I ran 2x2s up the length of the metal rails, drilled 2 holes on each across, and then used 5” x ¼” bolts with lock nuts to secure them to the rails. In addition, I screwed the 2×2 to the wall. I had my support system!
RV’s are rarely made with stained solid wood, unless you’re buying high end. So most of the wood is just particle board with paper covering that looks like a wood finish. I took a piece of the paper with me to Home Depot in an effort to try and match to some stain. I held it up against all the different stains they had, and brought home what I thought was a good match. It did NOT end up matching, but it was good enough! I drilled pilot holes, and stained the bed frames and all the random pieces I was going to use. The wood I was using was pretty soft, so I applied several layers of the stain to get it dark.
Next was assembly! I mounted the top bed frame first, the bottom second and the middle last. It went together very easy. Before I locked down any ladder ideas, I had the boys climb up a couple times, and made the rungs in places that made sense for them. I borrowed pneumatic staple gun from my neighbor, and attached the panels on the bottom to cover the frames.
Now the dilemma, we lost a bunch of storage! We had put 4 totes under each bench before, and now that space was gone. Those totes were filled mostly with the boy’s toys, and some other things. Again, we went budget, and got plastic Sterlite drawers to replace the totes for some of the toys. I took the original table that was back there, cut it in half, and built a counter that covered the plastic drawers, with just enough room under it to store our keyboard. That solved some of the missing storage, but we still had a few totes that needed homes before they started taking up the floor space we were trying to gain.
There was a ton of empty space above my new counter, so I concocted a plan to make a storage shelf there. The Johnny bed benches had pretty heavy duty frames, so I decided to use the hardware for one of the benches and the Johnny Bed motor system. Originally there was an electric motor above the end of the bunk beds and a bar that went from one side to the other to synchronize the Johnny bed elevator system. I removed the bar and moved the motor from that side to the other and extended the wiring. Now I had a motorized platform that worked with the original switch. I took some 1×4 boards and made a platform across that would accommodate 5 of the Rubbermaid totes we use.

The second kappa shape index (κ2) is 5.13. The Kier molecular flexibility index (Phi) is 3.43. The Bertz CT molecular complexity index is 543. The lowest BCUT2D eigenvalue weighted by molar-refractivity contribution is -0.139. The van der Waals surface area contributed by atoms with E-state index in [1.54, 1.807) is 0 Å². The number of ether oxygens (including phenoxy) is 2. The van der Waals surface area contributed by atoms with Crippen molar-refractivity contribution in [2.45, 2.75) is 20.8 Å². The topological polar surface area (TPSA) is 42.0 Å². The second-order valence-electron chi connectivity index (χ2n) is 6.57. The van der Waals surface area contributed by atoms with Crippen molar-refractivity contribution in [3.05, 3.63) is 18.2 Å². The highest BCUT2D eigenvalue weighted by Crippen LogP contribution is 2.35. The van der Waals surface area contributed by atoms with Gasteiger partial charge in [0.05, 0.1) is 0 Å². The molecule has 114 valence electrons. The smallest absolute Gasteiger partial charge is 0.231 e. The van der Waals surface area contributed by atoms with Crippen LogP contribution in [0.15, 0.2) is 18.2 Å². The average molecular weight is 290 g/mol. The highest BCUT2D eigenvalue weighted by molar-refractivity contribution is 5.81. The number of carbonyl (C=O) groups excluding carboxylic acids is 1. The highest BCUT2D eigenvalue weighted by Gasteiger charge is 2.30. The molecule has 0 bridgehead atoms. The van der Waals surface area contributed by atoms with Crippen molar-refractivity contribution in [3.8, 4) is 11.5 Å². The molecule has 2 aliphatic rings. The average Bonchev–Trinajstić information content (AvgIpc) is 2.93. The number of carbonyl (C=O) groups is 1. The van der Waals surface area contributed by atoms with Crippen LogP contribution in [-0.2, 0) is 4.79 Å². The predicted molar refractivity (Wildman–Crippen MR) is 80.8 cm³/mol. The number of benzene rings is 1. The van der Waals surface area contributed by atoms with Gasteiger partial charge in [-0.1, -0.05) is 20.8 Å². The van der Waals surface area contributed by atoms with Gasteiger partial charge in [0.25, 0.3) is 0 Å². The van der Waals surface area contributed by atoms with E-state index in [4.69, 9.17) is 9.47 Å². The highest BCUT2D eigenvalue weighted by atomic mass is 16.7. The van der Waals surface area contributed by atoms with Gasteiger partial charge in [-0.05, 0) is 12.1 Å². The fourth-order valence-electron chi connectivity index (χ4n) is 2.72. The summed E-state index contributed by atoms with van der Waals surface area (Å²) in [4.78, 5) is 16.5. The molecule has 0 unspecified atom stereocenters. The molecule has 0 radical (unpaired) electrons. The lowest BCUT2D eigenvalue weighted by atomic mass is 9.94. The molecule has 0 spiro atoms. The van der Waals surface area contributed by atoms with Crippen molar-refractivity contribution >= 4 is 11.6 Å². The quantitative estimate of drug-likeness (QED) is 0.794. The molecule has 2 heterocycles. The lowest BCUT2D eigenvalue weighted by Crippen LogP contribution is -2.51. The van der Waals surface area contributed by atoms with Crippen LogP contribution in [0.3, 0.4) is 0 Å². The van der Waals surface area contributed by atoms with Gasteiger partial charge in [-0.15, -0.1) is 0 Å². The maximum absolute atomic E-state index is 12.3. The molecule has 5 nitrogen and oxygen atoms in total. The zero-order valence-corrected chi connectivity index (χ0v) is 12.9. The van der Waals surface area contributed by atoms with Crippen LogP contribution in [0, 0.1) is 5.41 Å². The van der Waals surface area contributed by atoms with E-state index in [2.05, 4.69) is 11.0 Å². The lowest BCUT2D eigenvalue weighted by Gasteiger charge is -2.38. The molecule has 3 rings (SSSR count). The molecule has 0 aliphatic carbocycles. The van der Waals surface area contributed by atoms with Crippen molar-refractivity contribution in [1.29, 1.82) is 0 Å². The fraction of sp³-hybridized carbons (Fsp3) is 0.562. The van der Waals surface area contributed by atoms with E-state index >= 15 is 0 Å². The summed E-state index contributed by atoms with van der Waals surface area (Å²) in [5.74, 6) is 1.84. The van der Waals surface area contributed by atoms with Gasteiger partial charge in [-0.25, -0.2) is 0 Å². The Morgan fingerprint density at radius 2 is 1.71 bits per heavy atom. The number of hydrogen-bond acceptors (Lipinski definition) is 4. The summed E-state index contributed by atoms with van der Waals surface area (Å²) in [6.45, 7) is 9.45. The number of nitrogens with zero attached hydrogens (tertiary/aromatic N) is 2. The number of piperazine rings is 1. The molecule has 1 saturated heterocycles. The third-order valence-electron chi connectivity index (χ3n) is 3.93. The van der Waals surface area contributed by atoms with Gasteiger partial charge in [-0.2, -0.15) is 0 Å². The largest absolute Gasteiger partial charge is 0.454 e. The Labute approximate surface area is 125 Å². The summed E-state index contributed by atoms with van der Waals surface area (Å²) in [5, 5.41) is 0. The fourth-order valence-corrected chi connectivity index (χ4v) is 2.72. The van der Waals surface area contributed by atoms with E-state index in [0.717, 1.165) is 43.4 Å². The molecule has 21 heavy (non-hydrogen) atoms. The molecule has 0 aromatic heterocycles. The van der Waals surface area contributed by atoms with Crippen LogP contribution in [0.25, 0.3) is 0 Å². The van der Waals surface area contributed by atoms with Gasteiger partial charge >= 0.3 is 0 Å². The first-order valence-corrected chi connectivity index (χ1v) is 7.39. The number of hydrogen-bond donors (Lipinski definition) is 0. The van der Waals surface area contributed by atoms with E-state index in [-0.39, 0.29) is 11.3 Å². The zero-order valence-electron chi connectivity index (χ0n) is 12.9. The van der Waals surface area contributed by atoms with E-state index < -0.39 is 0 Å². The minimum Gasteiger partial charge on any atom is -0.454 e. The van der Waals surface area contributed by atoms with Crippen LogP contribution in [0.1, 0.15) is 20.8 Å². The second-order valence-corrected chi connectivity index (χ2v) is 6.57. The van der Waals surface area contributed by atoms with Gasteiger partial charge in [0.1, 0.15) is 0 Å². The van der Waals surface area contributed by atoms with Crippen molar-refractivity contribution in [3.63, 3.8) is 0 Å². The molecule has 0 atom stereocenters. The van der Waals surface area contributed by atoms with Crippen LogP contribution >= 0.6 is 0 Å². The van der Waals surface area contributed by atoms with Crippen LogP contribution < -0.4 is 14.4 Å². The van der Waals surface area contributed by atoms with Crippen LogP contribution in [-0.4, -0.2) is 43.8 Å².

I stained them all to match the beds, and added an elastic cord to keep the totes secured while driving. It really couldn’t have worked out better, the platform holds a lot of storage, and motorizes up the wall out of the way.
The tool boxes in the floor at the rear of the garage have heavy doors that opened to the back, so I turned them around so they boys could keep their balls, bats, lacrosse sticks, etc in it, and still be able to get into it without getting hurt. Those doors are very heavy. Instead of carpeting the room, we have a few rugs that we put down, makes it easier for cleaning.
Total cost for the build: $189.93
Lumber – $91.07
Screws & Hardware – $32.37
Stain – $17.94
Sterlite Drawers – $37.96
Wiring – $13.65
Check out our YouTube Video on this build!>